Sometimes a UFO will try to abduct you, and I will confess that this goes down in the "pretty cool" column of my mental notebook. For all it's unoriginality and occasionally frustrating nature, Banishing Racer does have just about enough fun little moments to keep me interested, like the high-kicking cowgirl sign in the Vegas stage or this attempted extraterrestrial kidnapping. I like that the saucer's under-domes look like huge goofy teeth. Forget my earlier pitch, Pixar: make UFOs your next vehicular film and have the main character be a dopey interstellar redneck and I will buy one hundred tickets.


Denver's guardian is a bulldozer, and like the dinosaur before it you just need to jump on top of it a few times to claim victory. However, it spends most of the fight with its plow raised to protect it's weak spot, only lowering it in order to throw rocks at you. That's what I learned from this game - that Denver is composed of farms and rocks in pretty much equal measure. Anyway, I recommend bouncing on the bulldozer's projectile rocks before going for the weak point. It keeps you out of trouble as well as giving you much-needed practise for an upcoming battle.


World four is set in Detroit, which seems appropriate considering I'm playing as a car, and while there is a factory in the final stage most of Detroit is made up of fluctuating water levels and seagulls that drop rocks on you. I hope they're rocks, anyway, and not the other stuff that seagulls are known to drop on people. Given the size and solidity of their projectiles, these seagulls could do with some senna supplements.


There's an underwater level, which works exactly the same way as the flying stages except your car is rather adorably dressed in a snorkel. His charming appearance goes some way to deflating my anger about being underwater when in the previous stage I lost a life if my front tyres got so much as a light spritzing. There must have been a between-stage rustproofing scene I inadvertently skipped. That bootleg squid, clearly inspired by Super Mario's Bloopers, is fun too. Between that and my automotive scuba gear I'd say this is the best of the "flying" stages.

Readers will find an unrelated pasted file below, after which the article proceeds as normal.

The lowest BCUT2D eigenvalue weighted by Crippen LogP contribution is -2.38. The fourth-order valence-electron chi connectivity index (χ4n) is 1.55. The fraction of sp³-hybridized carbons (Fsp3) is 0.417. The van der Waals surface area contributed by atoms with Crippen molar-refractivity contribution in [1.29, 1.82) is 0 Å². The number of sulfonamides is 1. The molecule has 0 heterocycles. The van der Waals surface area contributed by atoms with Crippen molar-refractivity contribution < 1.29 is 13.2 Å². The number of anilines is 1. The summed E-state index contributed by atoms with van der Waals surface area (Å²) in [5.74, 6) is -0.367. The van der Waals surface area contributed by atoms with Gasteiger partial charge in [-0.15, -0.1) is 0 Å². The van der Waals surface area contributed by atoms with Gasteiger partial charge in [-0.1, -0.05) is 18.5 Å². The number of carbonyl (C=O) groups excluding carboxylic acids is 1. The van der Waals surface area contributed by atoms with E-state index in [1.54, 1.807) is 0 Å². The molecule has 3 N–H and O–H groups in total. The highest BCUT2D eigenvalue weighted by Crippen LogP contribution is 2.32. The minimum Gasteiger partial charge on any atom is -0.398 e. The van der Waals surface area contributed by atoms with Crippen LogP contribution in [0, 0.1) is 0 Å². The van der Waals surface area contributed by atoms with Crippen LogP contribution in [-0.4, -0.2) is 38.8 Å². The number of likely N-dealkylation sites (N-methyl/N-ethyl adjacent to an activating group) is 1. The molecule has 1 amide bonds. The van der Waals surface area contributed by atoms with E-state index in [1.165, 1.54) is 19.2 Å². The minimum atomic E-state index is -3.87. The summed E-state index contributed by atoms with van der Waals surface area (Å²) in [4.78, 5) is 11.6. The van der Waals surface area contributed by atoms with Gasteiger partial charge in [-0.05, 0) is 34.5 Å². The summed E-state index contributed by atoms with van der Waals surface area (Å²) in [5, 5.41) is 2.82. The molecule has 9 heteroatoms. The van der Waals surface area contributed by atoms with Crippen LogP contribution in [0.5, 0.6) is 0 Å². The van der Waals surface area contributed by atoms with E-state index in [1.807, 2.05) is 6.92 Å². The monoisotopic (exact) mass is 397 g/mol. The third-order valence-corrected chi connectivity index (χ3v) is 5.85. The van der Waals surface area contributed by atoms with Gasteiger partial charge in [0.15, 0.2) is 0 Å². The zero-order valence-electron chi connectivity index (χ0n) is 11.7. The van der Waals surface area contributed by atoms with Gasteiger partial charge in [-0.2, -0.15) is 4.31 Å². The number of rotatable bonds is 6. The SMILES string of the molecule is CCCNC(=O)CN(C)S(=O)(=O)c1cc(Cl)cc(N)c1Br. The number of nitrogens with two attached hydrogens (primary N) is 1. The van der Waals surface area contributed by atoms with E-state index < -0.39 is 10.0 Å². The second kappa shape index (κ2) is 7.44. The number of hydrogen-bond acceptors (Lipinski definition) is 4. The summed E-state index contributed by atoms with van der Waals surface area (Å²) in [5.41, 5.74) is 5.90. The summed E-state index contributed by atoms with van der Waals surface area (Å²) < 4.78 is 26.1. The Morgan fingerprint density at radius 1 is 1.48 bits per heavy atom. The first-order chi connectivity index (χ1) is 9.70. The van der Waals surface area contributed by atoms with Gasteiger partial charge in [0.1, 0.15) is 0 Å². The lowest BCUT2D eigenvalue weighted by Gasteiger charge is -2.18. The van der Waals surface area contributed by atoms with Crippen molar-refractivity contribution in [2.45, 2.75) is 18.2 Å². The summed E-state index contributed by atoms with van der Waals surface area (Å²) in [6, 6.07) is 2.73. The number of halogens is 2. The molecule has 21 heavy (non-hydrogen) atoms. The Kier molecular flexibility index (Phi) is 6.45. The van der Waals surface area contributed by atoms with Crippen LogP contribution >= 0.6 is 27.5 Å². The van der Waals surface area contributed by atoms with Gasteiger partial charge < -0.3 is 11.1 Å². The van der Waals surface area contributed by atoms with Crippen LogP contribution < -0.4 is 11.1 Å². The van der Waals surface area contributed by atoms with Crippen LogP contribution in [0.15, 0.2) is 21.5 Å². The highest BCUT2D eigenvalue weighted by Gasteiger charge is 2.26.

On to the factory, which is where Banishing Racer starts getting difficult, for a variety of reasons. It's partly down to the usual upwards surge of any platform game's difficulty curve - there are more enemies about, more obstacles to avoid and narrower margins of error in which to avoid them. However, the difficulty is amplified by the quirks of the game's physics. For one thing, it's sometimes hard to tell if your car is going to make contact with the platform you're slinging it towards. I've mentioned this before in the Beethoven's 2nd article, but it's a problem that arises when your character is longer than they are tall: where is their contact point with the ground? It's difficult to judge when you're playing as something that doesn't have feet, and in Banishing Racer's case you can just about say it's your back wheels that have to land in the right place, but it's a fairly nebulous part of your sprite and often you'll fall off a ledge you could have sworn you'd landed on.


Your little car can also "dash" very briefly for a little extra speed, and I'm not sure if this was down to my own incompetence or the game's controls but I seemed to have frequent problems with getting my car to jump after a dash. A much better use for the dash is to use it after you've jumped, in which case it propels you further forward than a jump alone would. I'm not complaining about this mechanic - it makes a nice change from the norm and it helps with bouncing from enemy to enemy without touching the ground, which not only is the best way to earn extra lives but they're also the moments when Banishing Racer is most fun. It's just that it's so contrary to the usual videogame "dash, then jump" technique that it requires some getting used to.
Oh, and did I mention that you die in one hit from anything? Because that quickly becomes tiresome, especially when the small screen of the Game Boy gives you little chance to react to oncoming traffic. It's not something that ruins the game, but if it was a touch more forgiving I think I'd enjoy this adventure that little bit more.


Our hero has reached the final world and his final destination: New York, where things look more like City Connection than ever before, as this screenshot shows.